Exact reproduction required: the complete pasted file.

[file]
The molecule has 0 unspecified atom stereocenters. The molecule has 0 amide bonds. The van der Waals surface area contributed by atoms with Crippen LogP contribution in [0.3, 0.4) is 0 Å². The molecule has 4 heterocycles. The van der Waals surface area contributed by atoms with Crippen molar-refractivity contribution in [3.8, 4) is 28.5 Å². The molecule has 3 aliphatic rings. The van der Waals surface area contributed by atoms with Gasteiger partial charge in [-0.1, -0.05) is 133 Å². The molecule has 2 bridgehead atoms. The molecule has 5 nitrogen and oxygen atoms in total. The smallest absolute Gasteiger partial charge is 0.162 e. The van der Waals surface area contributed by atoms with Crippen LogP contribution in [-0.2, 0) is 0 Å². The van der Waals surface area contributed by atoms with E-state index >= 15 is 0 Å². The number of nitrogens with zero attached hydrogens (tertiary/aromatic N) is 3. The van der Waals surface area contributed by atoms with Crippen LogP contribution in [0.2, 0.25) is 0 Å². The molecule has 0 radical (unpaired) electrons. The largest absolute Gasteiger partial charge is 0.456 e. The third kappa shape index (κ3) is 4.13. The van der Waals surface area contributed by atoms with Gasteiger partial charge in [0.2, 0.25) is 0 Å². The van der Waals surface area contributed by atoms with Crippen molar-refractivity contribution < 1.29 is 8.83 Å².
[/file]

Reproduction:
The molecule has 0 unspecified atom stereocenters. The molecule has 0 amide bonds. The van der Waals surface area contributed by atoms with Crippen LogP contribution in [0.3, 0.4) is 0 Å². The molecule has 4 heterocycles. The van der Waals surface area contributed by atoms with Crippen molar-refractivity contribution in [3.8, 4) is 28.5 Å². The molecule has 3 aliphatic rings. The van der Waals surface area contributed by atoms with Gasteiger partial charge in [-0.1, -0.05) is 133 Å². The molecule has 2 bridgehead atoms. The molecule has 5 nitrogen and oxygen atoms in total. The smallest absolute Gasteiger partial charge is 0.162 e. The van der Waals surface area contributed by atoms with Crippen LogP contribution in [-0.2, 0) is 0 Å². The van der Waals surface area contributed by atoms with E-state index >= 15 is 0 Å². The number of nitrogens with zero attached hydrogens (tertiary/aromatic N) is 3. The van der Waals surface area contributed by atoms with Crippen LogP contribution in [0.2, 0.25) is 0 Å². The molecule has 0 radical (unpaired) electrons. The largest absolute Gasteiger partial charge is 0.456 e. The third kappa shape index (κ3) is 4.13. The van der Waals surface area contributed by atoms with Gasteiger partial charge in [0.2, 0.25) is 0 Å². The van der Waals surface area contributed by atoms with Crippen molar-refractivity contribution < 1.29 is 8.83 Å².